Start Year 2017
 
Description SWEEP006: Sustainable Drainage 
Organisation Devon County Council
Country United Kingdom 
Sector Public 
PI Contribution Develop an innovative methodology and tools that can be used to inform strategic level planning decisions in South West England
Collaborator Contribution Advice, project steering, provision of data and model refinement expertise.
Impact 1) South West England surface water catchment dataset and guidance This output includes GIS mapping representing surface water (overland exceedance) flow paths and catchments for South West England and associated technical guidance. The outputs are used to identify the hydro-dynamics and surface water connectivity of landscapes during catchment screening, as such they are intended as an exploratory tool, to direct and form subsequent steps of surface water management. Outputs are high level and only suitable for application by experienced professional, caution should be made when applying outputs at a local scale or without knowledge of their strengths, limitations and contexts. So far these outputs have been adopted and applied by several project partners, including: WRT, PF, South West Water and Fjordr. WRT and PF have applied them on several projects and case studies (detailed in Activity 4), although, so far, it is unclear whether other partners have applied them on projects. As the outputs are a screening tool, they may be used within organisations for quick screening/ preparing bidding/ collecting appropriate data/ contacting appropriate stakeholders, rather than making their way into published outputs. By the end of SWEEP we anticipate that this output will be embedded in WRT and PF's capabilities and applied on a range of other projects, including Kingsbridge (PF), Burrator Reservoir (WRT) and Connecting the Culm (WRT/ Fjordr). We anticipate that our partners will continue to use the data set beyond this date. Following the Expo, a range of other stakeholders have contacted us to apply these catchments. We will endeavor to continue to make the data available where we are contacted and report this to the SWEEP Impact Officer, as appropriate. 2) Devon SUDS opportunity mapping This output is currently in progress, awaiting final analysis from colleagues at Eawag University. Upon completion the mapping will show SUDS opportunity mapping across the entirety of Devon, highlighting the range and scale of measures which can be applied in the region. The output will work in tandem with Output 1, though providing additional data to support partners preliminary strategic hazard and opportunity screening. Up to the end and beyond SWEEP, we anticipate that this will form a useful component for our SWEEP partners to inform, explore and evidence the decisions they make when considering surface water management decisions. We anticipate that this will translate to consideration and application of a wider range of surface water management measures (which are not always included in 'business as usual' design, as well as supporting partners winning and delivering work. 3) Flood modelling training and embedding research led resources with partners This output has delivered training for our two key partners, WRT and PF. Training has included application of catchment datasets (Output 1), guidance on flood modelling and deployment of research tools and frameworks, including Rapid Scenario Screening, CADDIES-2D and flood damage assessment using the CORFU tool. We delivered this training through hosting several full day workshops, regular in person and virtual meetings and ongoing technical support (detailed in impact store). We were also able to leverage licensing from the CADDIES flood modelling team. Effective training has led to applying skills and knowledge in support of flood management projects around South West England during the SWEEP project, and we anticipate that the positive legacy of this upskilling and embedding new practices will continue up to and beyond the end of SWEEP. It is likely that the partnerships and mentoring established in SWEEP will continue beyond the end of the project. We envisage that these outputs will have the following outcomes: • New approach trialed by project partners to enhance surface water management in SW England • New tools and methods are adopted to support stakeholder analysis of surface water hazards in SW England • New opportunities for surface water management are identified by tool users. • Understand value of SuDS for surface water management in South West England and disseminate potentially leading to further outcomes and impacts.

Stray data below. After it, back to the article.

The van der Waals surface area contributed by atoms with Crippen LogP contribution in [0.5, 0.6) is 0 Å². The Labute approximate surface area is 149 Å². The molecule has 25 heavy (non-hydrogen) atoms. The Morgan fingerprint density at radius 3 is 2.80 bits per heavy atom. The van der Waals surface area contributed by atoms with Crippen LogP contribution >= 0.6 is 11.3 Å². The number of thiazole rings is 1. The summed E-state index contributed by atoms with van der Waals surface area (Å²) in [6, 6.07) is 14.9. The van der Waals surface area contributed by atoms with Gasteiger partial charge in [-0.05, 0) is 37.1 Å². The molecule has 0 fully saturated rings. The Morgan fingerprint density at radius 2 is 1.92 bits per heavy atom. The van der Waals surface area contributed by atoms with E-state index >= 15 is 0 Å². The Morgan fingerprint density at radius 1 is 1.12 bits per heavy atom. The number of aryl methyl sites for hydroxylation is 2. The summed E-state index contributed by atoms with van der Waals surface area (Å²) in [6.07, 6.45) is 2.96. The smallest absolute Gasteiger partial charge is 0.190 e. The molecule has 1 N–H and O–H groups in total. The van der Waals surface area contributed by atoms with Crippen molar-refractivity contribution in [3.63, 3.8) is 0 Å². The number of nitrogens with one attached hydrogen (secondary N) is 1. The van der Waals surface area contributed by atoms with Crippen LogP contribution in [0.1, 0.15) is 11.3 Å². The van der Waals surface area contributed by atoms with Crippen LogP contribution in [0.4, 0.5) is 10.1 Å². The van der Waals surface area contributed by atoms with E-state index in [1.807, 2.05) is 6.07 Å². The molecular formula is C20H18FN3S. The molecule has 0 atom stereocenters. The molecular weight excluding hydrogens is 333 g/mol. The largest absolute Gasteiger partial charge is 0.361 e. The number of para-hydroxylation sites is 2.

Start Year 2017
 
Description SWEEP006: Sustainable Drainage 
Organisation Devon County Council
Country United Kingdom 
Sector Public 
PI Contribution Develop an innovative methodology and tools that can be used to inform strategic level planning decisions in South West England
Collaborator Contribution Advice, project steering, provision of data and model refinement expertise.